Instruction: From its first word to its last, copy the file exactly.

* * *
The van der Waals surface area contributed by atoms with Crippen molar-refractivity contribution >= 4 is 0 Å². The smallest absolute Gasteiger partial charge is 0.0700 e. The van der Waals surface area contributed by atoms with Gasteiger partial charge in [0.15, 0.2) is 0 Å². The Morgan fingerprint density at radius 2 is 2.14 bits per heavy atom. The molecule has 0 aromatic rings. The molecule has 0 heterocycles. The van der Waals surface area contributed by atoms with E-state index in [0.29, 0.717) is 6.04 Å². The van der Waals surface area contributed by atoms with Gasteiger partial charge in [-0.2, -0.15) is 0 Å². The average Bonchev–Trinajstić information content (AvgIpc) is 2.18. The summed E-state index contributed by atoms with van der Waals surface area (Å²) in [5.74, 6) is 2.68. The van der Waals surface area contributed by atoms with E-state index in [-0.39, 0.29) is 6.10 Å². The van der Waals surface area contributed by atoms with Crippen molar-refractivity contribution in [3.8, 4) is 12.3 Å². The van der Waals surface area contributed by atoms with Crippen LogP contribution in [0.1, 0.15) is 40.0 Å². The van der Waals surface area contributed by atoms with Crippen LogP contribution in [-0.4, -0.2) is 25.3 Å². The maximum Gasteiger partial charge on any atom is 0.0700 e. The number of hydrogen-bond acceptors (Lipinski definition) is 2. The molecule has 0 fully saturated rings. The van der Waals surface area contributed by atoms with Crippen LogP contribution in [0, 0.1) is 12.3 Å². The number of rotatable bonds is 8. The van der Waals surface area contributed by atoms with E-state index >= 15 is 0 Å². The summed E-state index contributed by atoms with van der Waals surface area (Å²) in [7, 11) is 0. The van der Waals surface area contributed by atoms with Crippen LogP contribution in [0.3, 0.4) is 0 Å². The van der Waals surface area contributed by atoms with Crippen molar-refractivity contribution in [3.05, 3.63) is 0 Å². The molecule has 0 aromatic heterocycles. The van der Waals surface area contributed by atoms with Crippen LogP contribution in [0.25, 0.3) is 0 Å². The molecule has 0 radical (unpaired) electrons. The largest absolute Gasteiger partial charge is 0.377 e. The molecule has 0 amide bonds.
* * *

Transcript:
The van der Waals surface area contributed by atoms with Crippen molar-refractivity contribution >= 4 is 0 Å². The smallest absolute Gasteiger partial charge is 0.0700 e. The van der Waals surface area contributed by atoms with Gasteiger partial charge in [0.15, 0.2) is 0 Å². The Morgan fingerprint density at radius 2 is 2.14 bits per heavy atom. The molecule has 0 aromatic rings. The molecule has 0 heterocycles. The van der Waals surface area contributed by atoms with E-state index in [0.29, 0.717) is 6.04 Å². The van der Waals surface area contributed by atoms with Gasteiger partial charge in [-0.2, -0.15) is 0 Å². The average Bonchev–Trinajstić information content (AvgIpc) is 2.18. The summed E-state index contributed by atoms with van der Waals surface area (Å²) in [5.74, 6) is 2.68. The van der Waals surface area contributed by atoms with E-state index in [-0.39, 0.29) is 6.10 Å². The van der Waals surface area contributed by atoms with Crippen molar-refractivity contribution in [3.8, 4) is 12.3 Å². The van der Waals surface area contributed by atoms with Crippen LogP contribution in [0.1, 0.15) is 40.0 Å². The van der Waals surface area contributed by atoms with Crippen LogP contribution in [-0.4, -0.2) is 25.3 Å². The maximum Gasteiger partial charge on any atom is 0.0700 e. The number of hydrogen-bond acceptors (Lipinski definition) is 2. The molecule has 0 fully saturated rings. The van der Waals surface area contributed by atoms with Crippen LogP contribution in [0, 0.1) is 12.3 Å². The number of rotatable bonds is 8. The van der Waals surface area contributed by atoms with E-state index >= 15 is 0 Å². The summed E-state index contributed by atoms with van der Waals surface area (Å²) in [7, 11) is 0. The van der Waals surface area contributed by atoms with Crippen LogP contribution in [0.3, 0.4) is 0 Å². The van der Waals surface area contributed by atoms with Crippen molar-refractivity contribution in [3.05, 3.63) is 0 Å². The molecule has 0 aromatic heterocycles. The van der Waals surface area contributed by atoms with Crippen LogP contribution in [0.25, 0.3) is 0 Å². The molecule has 0 radical (unpaired) electrons. The largest absolute Gasteiger partial charge is 0.377 e. The molecule has 0 amide bonds.